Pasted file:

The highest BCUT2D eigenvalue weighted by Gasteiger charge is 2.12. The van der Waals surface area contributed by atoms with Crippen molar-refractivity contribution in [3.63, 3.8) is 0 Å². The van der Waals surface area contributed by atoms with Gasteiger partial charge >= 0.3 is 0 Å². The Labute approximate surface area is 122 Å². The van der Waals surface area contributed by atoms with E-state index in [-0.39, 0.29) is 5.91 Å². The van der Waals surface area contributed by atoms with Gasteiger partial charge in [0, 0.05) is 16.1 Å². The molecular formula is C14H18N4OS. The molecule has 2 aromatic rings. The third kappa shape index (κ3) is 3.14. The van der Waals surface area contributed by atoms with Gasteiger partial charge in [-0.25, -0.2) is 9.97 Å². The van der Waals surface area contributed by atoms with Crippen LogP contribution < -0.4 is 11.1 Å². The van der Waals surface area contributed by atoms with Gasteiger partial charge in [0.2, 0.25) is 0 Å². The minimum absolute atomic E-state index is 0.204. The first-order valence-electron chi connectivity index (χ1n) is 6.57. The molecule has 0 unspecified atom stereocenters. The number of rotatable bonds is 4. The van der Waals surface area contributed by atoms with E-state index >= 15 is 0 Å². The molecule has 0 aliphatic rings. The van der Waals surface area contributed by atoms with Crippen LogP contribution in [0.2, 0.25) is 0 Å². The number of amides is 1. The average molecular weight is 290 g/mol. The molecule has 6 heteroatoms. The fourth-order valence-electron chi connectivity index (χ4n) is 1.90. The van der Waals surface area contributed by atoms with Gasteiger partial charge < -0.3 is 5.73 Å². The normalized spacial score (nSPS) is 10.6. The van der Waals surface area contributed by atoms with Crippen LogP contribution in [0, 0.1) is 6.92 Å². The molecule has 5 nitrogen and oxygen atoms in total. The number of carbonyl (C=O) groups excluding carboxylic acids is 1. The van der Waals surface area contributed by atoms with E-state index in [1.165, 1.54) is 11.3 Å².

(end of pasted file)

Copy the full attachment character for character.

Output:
The highest BCUT2D eigenvalue weighted by Gasteiger charge is 2.12. The van der Waals surface area contributed by atoms with Crippen molar-refractivity contribution in [3.63, 3.8) is 0 Å². The van der Waals surface area contributed by atoms with Gasteiger partial charge >= 0.3 is 0 Å². The Labute approximate surface area is 122 Å². The van der Waals surface area contributed by atoms with E-state index in [-0.39, 0.29) is 5.91 Å². The van der Waals surface area contributed by atoms with Gasteiger partial charge in [0, 0.05) is 16.1 Å². The molecular formula is C14H18N4OS. The molecule has 2 aromatic rings. The third kappa shape index (κ3) is 3.14. The van der Waals surface area contributed by atoms with Gasteiger partial charge in [-0.25, -0.2) is 9.97 Å². The van der Waals surface area contributed by atoms with Crippen LogP contribution < -0.4 is 11.1 Å². The van der Waals surface area contributed by atoms with Gasteiger partial charge in [0.2, 0.25) is 0 Å². The minimum absolute atomic E-state index is 0.204. The first-order valence-electron chi connectivity index (χ1n) is 6.57. The molecule has 0 unspecified atom stereocenters. The number of rotatable bonds is 4. The van der Waals surface area contributed by atoms with E-state index >= 15 is 0 Å². The molecule has 0 aliphatic rings. The van der Waals surface area contributed by atoms with Crippen LogP contribution in [0.2, 0.25) is 0 Å². The number of amides is 1. The average molecular weight is 290 g/mol. The molecule has 6 heteroatoms. The fourth-order valence-electron chi connectivity index (χ4n) is 1.90. The van der Waals surface area contributed by atoms with Gasteiger partial charge < -0.3 is 5.73 Å². The normalized spacial score (nSPS) is 10.6. The van der Waals surface area contributed by atoms with Crippen LogP contribution in [0, 0.1) is 6.92 Å². The molecule has 5 nitrogen and oxygen atoms in total. The number of carbonyl (C=O) groups excluding carboxylic acids is 1. The van der Waals surface area contributed by atoms with E-state index in [1.165, 1.54) is 11.3 Å².